go with the flow
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go with the flow
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post #7 of 44
hey AI, your first link is kinda messed up, it has hhttp:// instead of http:// (not that I didn't think everyone else couldn't figure it out, but...)
"Isnt it enough to see that a garden is beautiful without having to believe that there are fairies at the bottom of it too?" - douglas adams
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"Isnt it enough to see that a garden is beautiful without having to believe that there are fairies at the bottom of it too?" - douglas adams
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post #8 of 44
These shareholder proposals piss me off in the fact that some of the proposers don't even own that much stock. For instance, the company with the environmental proposal Trillium Asset Management Corporation sounds big and impressive right? How many shares do they own? 200 which they purchased for less than $20,000. The amount of AAPL I have is very close to that, but I don't think that I should be able to name myself MacCentric Narcissistic Asset Management Corporation, pull any stupid idea out of my ass, require Apple to make a few million copies of it, mail it out and then waste Steve's time talking to me about it and preparing a rebuttal.

Educational Foundation of America, the company with the waste take back proposal - 1900 shares - purchased for less than $190,000.

Trillium especially made me mad when they were referring to it as 'our' company. If you don't like how Apple is being run, sell your relatively paltry stake and invest in a company that you do like. You will not be missed or even noticed.

It is too easy for some bunch of jerks to make a scene at important meetings of important companies just because they can scrape together a few bucks to buy a few shares.
post #9 of 44
Quote:
Originally Posted by MacCentric View Post

Trillium Asset Management Corporation sounds big and impressive right? How many shares do they own? 200 which they purchased for less than $20,000.
Educational Foundation of America, the company with the waste take back proposal - 1900 shares - purchased for less than $190,000.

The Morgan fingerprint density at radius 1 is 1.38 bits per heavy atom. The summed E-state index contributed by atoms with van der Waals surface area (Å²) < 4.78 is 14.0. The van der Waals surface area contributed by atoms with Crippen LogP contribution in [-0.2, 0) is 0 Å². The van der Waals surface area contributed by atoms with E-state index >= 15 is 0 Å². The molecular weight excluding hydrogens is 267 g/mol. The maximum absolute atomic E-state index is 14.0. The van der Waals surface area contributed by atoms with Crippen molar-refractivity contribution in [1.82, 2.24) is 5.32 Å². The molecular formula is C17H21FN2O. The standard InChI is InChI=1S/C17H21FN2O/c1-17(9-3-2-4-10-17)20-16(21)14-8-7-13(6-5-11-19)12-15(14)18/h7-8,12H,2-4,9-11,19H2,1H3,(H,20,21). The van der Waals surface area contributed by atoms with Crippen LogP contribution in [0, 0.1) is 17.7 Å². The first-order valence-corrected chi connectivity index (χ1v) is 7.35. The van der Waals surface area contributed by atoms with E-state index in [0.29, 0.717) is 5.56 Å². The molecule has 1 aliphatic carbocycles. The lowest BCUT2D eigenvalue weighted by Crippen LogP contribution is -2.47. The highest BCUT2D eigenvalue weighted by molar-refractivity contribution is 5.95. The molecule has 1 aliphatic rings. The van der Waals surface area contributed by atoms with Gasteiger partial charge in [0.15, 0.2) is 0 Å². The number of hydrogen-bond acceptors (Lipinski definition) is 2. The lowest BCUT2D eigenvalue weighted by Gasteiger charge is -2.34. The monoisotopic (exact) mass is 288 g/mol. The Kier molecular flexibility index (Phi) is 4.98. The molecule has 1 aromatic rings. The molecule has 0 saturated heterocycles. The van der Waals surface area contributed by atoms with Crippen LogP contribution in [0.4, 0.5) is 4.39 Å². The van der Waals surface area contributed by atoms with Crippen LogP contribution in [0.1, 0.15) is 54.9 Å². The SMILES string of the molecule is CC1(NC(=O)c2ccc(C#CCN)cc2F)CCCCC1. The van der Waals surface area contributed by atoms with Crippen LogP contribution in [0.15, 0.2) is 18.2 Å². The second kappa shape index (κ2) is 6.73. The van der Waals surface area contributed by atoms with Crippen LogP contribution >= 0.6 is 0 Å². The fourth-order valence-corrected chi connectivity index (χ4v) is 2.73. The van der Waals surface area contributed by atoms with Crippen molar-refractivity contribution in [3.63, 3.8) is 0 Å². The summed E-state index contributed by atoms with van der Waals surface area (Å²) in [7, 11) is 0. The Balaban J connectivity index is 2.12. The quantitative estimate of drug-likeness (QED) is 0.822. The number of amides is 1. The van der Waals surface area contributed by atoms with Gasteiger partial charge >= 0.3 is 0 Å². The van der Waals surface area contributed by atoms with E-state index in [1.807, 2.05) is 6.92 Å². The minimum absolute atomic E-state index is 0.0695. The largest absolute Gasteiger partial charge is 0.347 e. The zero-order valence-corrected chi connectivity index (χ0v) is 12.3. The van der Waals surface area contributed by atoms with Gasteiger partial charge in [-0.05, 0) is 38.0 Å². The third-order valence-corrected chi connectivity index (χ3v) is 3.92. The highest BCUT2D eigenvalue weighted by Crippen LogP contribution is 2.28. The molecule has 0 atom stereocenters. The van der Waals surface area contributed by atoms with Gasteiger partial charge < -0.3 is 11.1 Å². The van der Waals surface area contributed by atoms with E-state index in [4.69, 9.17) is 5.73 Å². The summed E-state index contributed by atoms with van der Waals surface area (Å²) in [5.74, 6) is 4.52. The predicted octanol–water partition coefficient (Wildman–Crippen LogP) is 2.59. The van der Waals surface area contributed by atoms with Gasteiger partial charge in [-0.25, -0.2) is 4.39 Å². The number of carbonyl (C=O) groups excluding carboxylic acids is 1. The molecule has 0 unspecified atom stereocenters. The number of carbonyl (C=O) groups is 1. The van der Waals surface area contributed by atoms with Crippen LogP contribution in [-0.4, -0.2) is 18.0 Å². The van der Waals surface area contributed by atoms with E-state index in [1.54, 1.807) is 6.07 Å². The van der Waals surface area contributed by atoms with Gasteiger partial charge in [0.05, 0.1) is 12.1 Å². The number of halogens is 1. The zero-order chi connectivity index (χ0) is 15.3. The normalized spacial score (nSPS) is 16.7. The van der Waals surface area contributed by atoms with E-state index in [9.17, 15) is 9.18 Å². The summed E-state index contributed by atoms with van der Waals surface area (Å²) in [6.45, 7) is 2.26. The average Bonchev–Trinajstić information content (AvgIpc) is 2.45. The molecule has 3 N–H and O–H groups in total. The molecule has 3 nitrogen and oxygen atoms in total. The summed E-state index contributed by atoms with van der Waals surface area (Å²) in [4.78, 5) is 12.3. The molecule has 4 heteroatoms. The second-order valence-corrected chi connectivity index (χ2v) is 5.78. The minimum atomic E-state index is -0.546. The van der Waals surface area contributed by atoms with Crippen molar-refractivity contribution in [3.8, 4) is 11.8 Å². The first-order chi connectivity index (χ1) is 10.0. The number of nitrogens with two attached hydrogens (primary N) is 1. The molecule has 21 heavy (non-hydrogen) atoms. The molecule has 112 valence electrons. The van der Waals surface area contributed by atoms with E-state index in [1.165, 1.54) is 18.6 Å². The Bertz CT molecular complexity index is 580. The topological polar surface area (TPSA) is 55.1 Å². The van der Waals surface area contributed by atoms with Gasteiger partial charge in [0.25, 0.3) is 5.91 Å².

1. " For twenty-five years, Trillium Asset Management Corporation has been the leader in socially responsible investing. We are guided by a belief that active investing can offer good returns to the investor, while also promoting social and economic justice." Source: http://www.trilliuminvest.com/

Visiting their website I can not determine how much money they manage.

2. "EFA focuses on four different types of socially responsible investing....

Shareholder Activism: Taking, or holding onto, small investments in the companies that have policies and practices which the investor opposes for the express purpose of changing those policies through proxy mechanisms." Source: http://www.efaw.org/Responsible%20Investments.htm
post #10 of 44
Quote:
Originally Posted by MacCentric View Post

It is too easy for some bunch of jerks to make a scene at important meetings of important companies just because they can scrape together a few bucks to buy a few shares.

1 share = 1 vote. If you have shares, use them to vote the way you like. If you have an idea, propose it. For example, you could propose that shareholder proposals get one word for every 100 shares behind it. I would vote against it, but feel free to put your own agenda out there.

I'd rather there were people looking at the long view than flipping shares and wringing their hands over each quarter's numbers.
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post #11 of 44
Quote:
Originally Posted by MacCentric View Post